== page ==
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Loom rooms with a view.

Loom rooms with a view

When you spend hours sitting in one spot, you want something diverting to look at. When you work with thousands of tiny threads, you want plenty of light and a simple system to help organize the potentially maddening minutiae. That's why the two weavers shown here commissioned architects to design loom rooms. Their solutions are remarkably similar.

Pictured above in the upper-story weaving room of her Manzanita, Oregon, beach house, designed by Portland architect Robert Oringdulph, is Rachael McConnell. Facing the Pacific coast, her two looms stand near a bank of shelves, where cones of thread and yarn stand upright, weaving books are ready for reference, and bins hold skeins grouped by color.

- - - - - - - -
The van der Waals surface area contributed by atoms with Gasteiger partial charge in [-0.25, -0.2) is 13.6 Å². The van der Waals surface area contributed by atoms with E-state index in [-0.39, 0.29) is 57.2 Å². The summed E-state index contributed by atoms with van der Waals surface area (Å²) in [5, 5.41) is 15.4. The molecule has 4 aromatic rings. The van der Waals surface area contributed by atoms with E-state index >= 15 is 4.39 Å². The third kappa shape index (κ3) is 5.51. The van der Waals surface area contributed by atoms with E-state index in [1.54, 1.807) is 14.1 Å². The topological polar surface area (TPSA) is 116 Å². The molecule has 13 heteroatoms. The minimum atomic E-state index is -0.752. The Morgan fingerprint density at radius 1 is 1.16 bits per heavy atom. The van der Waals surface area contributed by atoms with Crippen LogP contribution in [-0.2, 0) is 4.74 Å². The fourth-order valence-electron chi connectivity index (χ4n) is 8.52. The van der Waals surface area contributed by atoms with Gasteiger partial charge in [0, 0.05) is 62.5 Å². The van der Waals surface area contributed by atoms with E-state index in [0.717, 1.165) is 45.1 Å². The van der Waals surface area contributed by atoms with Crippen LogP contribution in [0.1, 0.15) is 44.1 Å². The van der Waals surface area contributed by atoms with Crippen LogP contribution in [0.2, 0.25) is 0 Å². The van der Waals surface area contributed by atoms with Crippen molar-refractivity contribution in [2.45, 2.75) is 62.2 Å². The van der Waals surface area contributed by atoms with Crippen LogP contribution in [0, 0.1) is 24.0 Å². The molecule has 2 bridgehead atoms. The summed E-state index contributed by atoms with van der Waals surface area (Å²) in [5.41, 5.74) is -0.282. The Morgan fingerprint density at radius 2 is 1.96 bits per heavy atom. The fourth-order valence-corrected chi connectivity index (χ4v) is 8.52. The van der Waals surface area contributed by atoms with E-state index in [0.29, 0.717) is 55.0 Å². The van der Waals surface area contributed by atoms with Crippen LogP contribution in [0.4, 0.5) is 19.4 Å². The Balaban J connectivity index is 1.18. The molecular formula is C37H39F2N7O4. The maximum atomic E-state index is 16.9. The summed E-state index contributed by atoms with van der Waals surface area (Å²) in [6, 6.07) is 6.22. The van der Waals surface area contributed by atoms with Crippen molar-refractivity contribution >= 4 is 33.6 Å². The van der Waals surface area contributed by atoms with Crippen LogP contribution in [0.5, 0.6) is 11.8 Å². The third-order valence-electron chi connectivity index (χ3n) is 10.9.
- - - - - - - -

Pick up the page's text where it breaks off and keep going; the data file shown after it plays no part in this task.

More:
In the streamlined Portland studio at left, Vera Rockwood weaves her tapestries on a high warp loom, watching traffic on the Columbia River. She has space for a drawing board for working out patterns before threading the steel loom. Designed by architect David Rockwood, the room has floor-to-ceiling glass; it faces north, providing a soft, even light but no direct blast of sun.

In both rooms, the weavers wanted wall-to-wall carpet for warmth and comfort, but chose a low pile--a surface that has less clinging power--so a vacuum cleaner can pull up most of the snipped and fallen threads.

Photo: Facing a panoramic view, weaver begins work on jack loom. White walls reflect light, while lofty ceiling dispels confinement. Below, closet-deep shelves hold books and supplies; pull-out wire bins keep yarn and thread visible

Photo: Comfortable in office chair, she works beside a north-facing window wall. Stacking bins (right) hold her supplies
COPYRIGHT 1987 Sunset Publishing Corp.
No portion of this article can be reproduced without the express written permission from the copyright holder.
Copyright 1987 Gale, Cengage Learning. All rights reserved.

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Publication:Sunset
Date:Nov 1, 1987
Words:270
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